The World
Zones are known as Maps and can be reached either by teleport “spires” designated by a bright illuminated spot on the ground (you can also see the light beams) or a teleport purchased from various NPCs such as tavern clerks and even the banker. Guards will send you where you want to go for free.

There aren’t many maps at this time and the “land area” is small. You will find yourself leveling your characters in the same places, fighting the same mobs as everyone else and kill stealing is rife in crowded zones, but we are promised “many more maps” when the game is released.

In Hero Online there are three different types of quests: the normal Quests, which revolve around the tasks and missions given by the residents/citizens of Hero Online; the Legend quests, which revolve around the story-line of the game; and the Side Story quests, which are epic quests which Netgame tells us, are written by some of the greatest martial arts novelists of our time. Many of these Quests are not available until release. In beta, young characters have access only to one quest per level and they are simplistic – go destroy our enemies and bring me proof of your deeds type. Luckily, drops are not scarce.

A simple quest menu shows the quests that you’ve completed, available to you or you are undertaking at the time. It does not always provide the exact steps you have to take, as exemplified by an early quest that warns you… “Listen carefully to what she has to say.” I approve. In a more complex game, I’d wish for a quest tracker which shows all the quests I’ve undertaken, the different mobs I have to kill in different zones etc. In this simple and straightforward game with simplistic quests, it doesn’t hurt to make a manual note that Tavern Clerk Jun wants you to take a secret delivery to her boyfriend Guard Hamomo and the Scholar Wang whom she’s two-timing.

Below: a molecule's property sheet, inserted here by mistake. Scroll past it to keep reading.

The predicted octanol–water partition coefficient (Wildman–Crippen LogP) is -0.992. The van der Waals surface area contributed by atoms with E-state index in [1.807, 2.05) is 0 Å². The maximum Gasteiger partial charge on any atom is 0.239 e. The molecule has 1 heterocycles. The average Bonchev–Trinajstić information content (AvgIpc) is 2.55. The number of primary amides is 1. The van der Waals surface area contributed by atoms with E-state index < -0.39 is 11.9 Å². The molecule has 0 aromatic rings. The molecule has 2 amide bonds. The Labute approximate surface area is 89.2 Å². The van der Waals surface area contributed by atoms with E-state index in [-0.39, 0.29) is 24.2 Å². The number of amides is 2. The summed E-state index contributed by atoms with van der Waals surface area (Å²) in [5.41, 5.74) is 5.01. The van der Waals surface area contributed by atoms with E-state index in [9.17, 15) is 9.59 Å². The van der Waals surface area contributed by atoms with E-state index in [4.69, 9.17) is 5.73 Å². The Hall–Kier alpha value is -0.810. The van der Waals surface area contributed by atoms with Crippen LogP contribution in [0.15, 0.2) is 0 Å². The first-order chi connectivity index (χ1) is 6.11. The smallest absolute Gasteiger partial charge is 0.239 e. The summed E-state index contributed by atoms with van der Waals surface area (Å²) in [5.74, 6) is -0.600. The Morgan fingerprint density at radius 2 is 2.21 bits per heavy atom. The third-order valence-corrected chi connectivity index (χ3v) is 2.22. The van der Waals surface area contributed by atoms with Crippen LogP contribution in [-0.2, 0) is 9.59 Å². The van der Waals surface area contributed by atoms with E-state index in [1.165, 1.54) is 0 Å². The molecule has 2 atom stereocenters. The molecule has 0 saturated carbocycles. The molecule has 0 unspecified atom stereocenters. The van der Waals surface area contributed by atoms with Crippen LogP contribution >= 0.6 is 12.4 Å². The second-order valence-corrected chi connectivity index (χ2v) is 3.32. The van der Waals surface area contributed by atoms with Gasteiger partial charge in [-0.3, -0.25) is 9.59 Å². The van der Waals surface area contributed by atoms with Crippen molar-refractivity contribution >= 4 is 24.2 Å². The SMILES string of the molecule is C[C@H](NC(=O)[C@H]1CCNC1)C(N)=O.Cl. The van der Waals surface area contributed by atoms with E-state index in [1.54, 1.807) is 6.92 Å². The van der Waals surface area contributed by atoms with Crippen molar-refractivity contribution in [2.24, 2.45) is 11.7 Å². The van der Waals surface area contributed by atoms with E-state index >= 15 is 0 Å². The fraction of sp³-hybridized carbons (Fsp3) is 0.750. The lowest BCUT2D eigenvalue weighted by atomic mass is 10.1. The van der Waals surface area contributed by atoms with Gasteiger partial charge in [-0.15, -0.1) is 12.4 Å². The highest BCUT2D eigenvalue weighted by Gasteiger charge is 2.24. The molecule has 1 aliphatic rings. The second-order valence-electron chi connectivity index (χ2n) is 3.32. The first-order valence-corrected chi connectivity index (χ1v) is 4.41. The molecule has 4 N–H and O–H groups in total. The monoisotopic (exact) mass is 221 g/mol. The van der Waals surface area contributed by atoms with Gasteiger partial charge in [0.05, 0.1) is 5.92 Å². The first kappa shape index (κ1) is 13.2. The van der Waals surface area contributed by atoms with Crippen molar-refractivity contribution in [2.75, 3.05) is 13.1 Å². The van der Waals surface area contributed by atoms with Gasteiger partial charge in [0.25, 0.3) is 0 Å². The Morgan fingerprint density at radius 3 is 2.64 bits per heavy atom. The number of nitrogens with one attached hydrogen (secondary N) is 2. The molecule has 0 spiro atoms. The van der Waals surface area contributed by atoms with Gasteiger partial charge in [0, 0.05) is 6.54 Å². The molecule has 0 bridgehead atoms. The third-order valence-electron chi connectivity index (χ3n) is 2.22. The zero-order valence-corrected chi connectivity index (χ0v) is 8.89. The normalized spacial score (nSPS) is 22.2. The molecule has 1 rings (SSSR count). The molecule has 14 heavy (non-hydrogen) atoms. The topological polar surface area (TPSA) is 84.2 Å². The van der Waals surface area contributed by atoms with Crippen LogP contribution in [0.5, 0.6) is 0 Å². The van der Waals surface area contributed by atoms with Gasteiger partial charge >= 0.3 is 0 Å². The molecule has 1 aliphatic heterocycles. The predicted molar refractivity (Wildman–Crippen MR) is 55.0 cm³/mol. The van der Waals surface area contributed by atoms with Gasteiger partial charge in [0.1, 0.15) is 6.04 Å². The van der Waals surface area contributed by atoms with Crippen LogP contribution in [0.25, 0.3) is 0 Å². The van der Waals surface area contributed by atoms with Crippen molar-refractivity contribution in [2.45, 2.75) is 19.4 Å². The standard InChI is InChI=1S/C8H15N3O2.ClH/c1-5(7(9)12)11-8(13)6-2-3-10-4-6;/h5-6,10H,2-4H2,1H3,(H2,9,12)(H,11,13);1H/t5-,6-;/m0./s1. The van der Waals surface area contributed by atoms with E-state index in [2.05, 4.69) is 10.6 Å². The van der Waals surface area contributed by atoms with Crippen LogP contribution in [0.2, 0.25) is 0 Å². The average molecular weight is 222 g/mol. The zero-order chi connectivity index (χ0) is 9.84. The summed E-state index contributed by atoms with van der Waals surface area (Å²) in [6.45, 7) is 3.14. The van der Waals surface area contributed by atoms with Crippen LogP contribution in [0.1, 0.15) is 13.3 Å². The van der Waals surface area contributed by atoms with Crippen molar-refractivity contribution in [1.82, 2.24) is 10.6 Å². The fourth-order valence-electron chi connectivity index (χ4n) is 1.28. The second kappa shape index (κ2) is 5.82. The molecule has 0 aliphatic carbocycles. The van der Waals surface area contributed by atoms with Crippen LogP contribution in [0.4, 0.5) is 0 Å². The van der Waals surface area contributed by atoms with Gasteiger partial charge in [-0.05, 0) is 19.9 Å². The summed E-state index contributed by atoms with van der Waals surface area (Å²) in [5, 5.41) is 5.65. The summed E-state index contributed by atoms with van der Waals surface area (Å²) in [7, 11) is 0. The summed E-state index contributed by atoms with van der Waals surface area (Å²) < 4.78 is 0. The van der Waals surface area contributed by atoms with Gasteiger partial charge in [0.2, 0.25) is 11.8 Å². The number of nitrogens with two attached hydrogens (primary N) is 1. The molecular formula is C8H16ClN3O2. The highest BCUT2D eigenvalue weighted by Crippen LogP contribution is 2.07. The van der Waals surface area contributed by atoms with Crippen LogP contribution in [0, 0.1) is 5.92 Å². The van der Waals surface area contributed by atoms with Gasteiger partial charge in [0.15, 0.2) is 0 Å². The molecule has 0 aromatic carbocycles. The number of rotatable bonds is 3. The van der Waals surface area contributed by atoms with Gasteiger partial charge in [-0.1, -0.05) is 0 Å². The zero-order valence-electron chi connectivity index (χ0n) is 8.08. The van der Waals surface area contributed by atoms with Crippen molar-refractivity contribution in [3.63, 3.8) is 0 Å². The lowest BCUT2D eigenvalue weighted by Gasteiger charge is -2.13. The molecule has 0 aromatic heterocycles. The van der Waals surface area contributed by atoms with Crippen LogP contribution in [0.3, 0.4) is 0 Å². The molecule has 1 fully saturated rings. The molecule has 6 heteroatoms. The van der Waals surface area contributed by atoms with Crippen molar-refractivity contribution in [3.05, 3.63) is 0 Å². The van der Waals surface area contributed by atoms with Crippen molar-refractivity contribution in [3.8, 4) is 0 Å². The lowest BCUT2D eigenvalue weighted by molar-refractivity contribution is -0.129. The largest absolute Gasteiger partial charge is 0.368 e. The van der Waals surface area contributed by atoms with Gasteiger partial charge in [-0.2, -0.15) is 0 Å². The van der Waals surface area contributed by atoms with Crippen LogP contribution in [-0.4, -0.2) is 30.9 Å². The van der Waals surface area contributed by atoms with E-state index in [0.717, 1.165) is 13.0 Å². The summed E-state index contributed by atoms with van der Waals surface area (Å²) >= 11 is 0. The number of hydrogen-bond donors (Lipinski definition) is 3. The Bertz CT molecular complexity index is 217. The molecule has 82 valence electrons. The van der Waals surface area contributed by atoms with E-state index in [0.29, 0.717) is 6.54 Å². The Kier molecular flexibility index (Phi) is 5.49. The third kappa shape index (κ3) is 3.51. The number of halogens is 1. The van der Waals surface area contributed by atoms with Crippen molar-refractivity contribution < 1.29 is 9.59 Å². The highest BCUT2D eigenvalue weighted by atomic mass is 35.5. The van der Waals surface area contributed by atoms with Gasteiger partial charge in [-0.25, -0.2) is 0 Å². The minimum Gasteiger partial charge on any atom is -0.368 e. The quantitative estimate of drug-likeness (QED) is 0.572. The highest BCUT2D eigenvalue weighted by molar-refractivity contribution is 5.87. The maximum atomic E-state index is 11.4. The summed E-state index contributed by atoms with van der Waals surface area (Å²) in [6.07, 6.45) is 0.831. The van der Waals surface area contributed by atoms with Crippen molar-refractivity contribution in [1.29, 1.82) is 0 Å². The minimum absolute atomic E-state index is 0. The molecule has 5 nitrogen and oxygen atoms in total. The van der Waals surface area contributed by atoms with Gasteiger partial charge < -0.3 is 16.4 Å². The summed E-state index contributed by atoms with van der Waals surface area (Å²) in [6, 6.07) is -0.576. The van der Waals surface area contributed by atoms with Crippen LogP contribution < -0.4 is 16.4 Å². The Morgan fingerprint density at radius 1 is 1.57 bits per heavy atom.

PvP (Player vs. Player Combat)
The PvP system features duels, arenas, open PvP maps and territorial /faction warfare. A Karma system is applied where your title changes depending on the number and level of opponents you defeat. If you are a regular newbie killer, you may be labeled a thug.

A bounty system is also in place where you may place a bounty on someone’s head. The Karma system still applies with bounties. Take too many low level ones, you hurt your own reputation.

  • Pages: 
  • 1
  • 2


Carolyn Koh

Carolyn Koh / Carolyn Koh has been writing for MMORPG.com since 2004 and about the MMO genre since 1999. These days she plays mobile RTS games more, but MMOs will always remain near and dear to her heart.